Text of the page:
PM to clash with Right over Ulpana outpost

Netanyahu says bill seeking to legalize outposts would do more harm than good; Liberman, Yishai against Ulpana evacuation.

Our prime minister speaks at cabinet meeting 370 (photo credit: Pool)
Our prime minister speaks at cabinet meeting 370
(photo credit: Pool)
Prime Minister Binyamin Netanyahu set himself up for a battle with right-wing parties in his coalition and ministers in his own Likud party on Monday when he announced his clear opposition to the outpost bills, which retroactively legalize unauthorized West Bank Jewish construction.
“The bills could be disqualified by the court and cause problems internationally, which would result in the outpost being evacuated and damage to the entire settlement enterprise,” Netanyahu told his faction during a closed-door meeting in the Knesset.
MKs Ya’acov Katz (National Union) and Zevulun Orlev (Habayit Hayehudi) plan to present the private member bills to the Knesset on Wednesday for a preliminary reading. But the bills can only pass with ministerial approval.
The legislation is seen as a last-ditch effort to save five apartment buildings in the Ulpana outpost from demolition by July 1 as mandated by the High Court of Justice.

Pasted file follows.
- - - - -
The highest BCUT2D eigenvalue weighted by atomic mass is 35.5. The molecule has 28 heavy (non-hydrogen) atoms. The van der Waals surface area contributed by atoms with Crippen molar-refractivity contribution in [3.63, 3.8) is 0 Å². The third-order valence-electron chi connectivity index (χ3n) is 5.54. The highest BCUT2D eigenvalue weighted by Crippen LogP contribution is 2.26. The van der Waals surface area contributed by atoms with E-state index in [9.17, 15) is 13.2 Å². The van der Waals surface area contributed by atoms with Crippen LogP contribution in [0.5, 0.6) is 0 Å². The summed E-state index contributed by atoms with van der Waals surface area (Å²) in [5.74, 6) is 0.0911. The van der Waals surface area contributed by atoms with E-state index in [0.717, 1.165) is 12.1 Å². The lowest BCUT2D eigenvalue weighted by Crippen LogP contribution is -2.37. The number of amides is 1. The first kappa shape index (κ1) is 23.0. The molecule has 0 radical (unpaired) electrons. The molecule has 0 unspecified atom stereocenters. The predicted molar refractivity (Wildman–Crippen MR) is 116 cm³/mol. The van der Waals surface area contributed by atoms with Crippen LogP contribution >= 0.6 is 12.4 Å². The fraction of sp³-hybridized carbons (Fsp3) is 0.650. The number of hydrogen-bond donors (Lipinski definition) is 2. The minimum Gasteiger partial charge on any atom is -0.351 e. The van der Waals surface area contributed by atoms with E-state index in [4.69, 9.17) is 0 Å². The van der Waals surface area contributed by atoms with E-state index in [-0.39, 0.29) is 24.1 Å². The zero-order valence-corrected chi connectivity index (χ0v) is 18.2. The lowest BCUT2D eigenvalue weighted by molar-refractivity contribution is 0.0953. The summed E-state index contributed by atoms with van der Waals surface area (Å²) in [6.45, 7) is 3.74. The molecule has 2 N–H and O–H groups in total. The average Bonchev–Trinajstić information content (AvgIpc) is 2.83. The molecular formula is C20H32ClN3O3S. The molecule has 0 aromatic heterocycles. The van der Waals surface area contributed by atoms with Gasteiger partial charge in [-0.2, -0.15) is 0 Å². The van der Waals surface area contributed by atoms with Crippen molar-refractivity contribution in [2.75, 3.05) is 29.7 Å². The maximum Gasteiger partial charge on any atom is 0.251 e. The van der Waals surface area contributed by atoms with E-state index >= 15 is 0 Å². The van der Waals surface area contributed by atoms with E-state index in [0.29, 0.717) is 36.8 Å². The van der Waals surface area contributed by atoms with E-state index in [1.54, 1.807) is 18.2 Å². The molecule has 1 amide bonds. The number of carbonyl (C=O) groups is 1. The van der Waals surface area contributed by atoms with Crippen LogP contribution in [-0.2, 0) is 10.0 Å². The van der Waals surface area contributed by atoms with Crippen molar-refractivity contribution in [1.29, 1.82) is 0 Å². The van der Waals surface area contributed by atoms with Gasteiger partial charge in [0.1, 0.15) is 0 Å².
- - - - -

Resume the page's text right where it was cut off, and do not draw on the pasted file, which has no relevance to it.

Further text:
Its passage could be determined by the votes of Likud, Yisrael Beytenu and Shas ministers, which will not be decided until Netanyahu rules on whether coalition discipline will be enforced for ministers.
Unless ministers are free to vote their conscience, majority support for the bill is unlikely. At best, it could attract the support of half the Likud faction, Likud MKs who are not ministers, Shas and Yisrael Beytenu MKs, two rebel Kadima MKs, one United Torah Judaism MK and the seven MKs of Habayit Hayehudi and National Union, for a total of 40 MKs.
Right-wing activists, politicians and settlers are engaged in a battle to sway Netanyahu to either support the legislation or allow the ministers to vote their conscience. Supporters of the bill have also lobbied ministers to risk their losing their jobs – by breaking coalition discipline – and supporting the legislation.
Some 32 activists, including Katz, have embarked on a hunger strike and set up a protest tent in Jerusalem near the Knesset, outside the High Court of Justice.
Netanyahu has always opposed such legislation and earlier this week said he preferred to relocate the buildings, which are home to 30 families, to an authorized tract of land in the Beit El settlement.
But he indicated that he might vote in favor of the bill if Attorney-General Yehuda Weinstein found legal problems with the plan. By late Monday afternoon, however, it appeared that Weinstein had approved the plan as well as other plans by Netanyahu to build additional units in Beit El.
According to officials, the only question Weinstein had yet to answer was the legal implications of the Ulpana decision on other outposts and illegal homes in West Bank settlements. Katz estimates that there are some 9,000 unauthorized settler homes.
Weinstein’s spokesman said that in spite of unofficial reports, the attorney-general has yet to issue a public statement on the matter.
Netanyahu told his faction that Weinstein would defend his plan in court.